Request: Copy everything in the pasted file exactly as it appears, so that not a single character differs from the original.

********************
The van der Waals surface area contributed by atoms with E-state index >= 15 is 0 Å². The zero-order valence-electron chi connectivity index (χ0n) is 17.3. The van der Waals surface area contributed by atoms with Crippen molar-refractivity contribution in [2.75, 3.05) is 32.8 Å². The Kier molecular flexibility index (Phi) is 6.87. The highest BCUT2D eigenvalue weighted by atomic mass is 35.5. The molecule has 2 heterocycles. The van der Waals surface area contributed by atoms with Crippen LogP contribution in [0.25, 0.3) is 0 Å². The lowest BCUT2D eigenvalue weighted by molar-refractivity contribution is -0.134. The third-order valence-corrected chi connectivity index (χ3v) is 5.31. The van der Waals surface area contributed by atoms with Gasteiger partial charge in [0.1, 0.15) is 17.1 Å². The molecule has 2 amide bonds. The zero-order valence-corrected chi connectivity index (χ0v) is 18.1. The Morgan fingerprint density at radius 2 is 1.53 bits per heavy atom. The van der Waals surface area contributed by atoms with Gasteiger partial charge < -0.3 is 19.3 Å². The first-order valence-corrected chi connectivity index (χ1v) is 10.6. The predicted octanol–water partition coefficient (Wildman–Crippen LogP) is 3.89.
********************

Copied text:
The van der Waals surface area contributed by atoms with E-state index >= 15 is 0 Å². The zero-order valence-electron chi connectivity index (χ0n) is 17.3. The van der Waals surface area contributed by atoms with Crippen molar-refractivity contribution in [2.75, 3.05) is 32.8 Å². The Kier molecular flexibility index (Phi) is 6.87. The highest BCUT2D eigenvalue weighted by atomic mass is 35.5. The molecule has 2 heterocycles. The van der Waals surface area contributed by atoms with Crippen LogP contribution in [0.25, 0.3) is 0 Å². The lowest BCUT2D eigenvalue weighted by molar-refractivity contribution is -0.134. The third-order valence-corrected chi connectivity index (χ3v) is 5.31. The van der Waals surface area contributed by atoms with Gasteiger partial charge in [0.1, 0.15) is 17.1 Å². The molecule has 2 amide bonds. The zero-order valence-corrected chi connectivity index (χ0v) is 18.1. The Morgan fingerprint density at radius 2 is 1.53 bits per heavy atom. The van der Waals surface area contributed by atoms with Gasteiger partial charge < -0.3 is 19.3 Å². The first-order valence-corrected chi connectivity index (χ1v) is 10.6. The predicted octanol–water partition coefficient (Wildman–Crippen LogP) is 3.89.